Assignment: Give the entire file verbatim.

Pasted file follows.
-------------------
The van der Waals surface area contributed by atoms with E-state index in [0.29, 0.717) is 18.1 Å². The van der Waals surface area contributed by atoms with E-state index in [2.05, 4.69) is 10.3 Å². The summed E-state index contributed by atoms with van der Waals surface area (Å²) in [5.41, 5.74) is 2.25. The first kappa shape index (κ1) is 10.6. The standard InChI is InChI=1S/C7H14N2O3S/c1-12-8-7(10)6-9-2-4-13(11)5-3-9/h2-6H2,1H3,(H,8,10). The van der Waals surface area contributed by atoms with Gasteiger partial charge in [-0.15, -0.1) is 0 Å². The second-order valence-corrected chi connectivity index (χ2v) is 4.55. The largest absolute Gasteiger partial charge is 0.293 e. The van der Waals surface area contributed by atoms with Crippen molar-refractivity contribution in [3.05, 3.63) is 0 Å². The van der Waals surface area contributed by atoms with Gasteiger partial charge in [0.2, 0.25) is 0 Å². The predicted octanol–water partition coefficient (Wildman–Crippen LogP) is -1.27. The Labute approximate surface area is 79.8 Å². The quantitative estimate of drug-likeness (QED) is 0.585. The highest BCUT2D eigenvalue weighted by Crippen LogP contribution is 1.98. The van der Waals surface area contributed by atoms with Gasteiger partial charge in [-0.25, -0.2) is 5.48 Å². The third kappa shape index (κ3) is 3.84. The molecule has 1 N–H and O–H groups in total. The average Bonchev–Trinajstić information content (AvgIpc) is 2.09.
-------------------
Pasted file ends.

The van der Waals surface area contributed by atoms with E-state index in [0.29, 0.717) is 18.1 Å². The van der Waals surface area contributed by atoms with E-state index in [2.05, 4.69) is 10.3 Å². The summed E-state index contributed by atoms with van der Waals surface area (Å²) in [5.41, 5.74) is 2.25. The first kappa shape index (κ1) is 10.6. The standard InChI is InChI=1S/C7H14N2O3S/c1-12-8-7(10)6-9-2-4-13(11)5-3-9/h2-6H2,1H3,(H,8,10). The van der Waals surface area contributed by atoms with Gasteiger partial charge in [-0.15, -0.1) is 0 Å². The second-order valence-corrected chi connectivity index (χ2v) is 4.55. The largest absolute Gasteiger partial charge is 0.293 e. The van der Waals surface area contributed by atoms with Crippen molar-refractivity contribution in [3.05, 3.63) is 0 Å². The van der Waals surface area contributed by atoms with Gasteiger partial charge in [0.2, 0.25) is 0 Å². The predicted octanol–water partition coefficient (Wildman–Crippen LogP) is -1.27. The Labute approximate surface area is 79.8 Å². The quantitative estimate of drug-likeness (QED) is 0.585. The highest BCUT2D eigenvalue weighted by Crippen LogP contribution is 1.98. The van der Waals surface area contributed by atoms with Gasteiger partial charge in [-0.25, -0.2) is 5.48 Å². The third kappa shape index (κ3) is 3.84. The molecule has 1 N–H and O–H groups in total. The average Bonchev–Trinajstić information content (AvgIpc) is 2.09.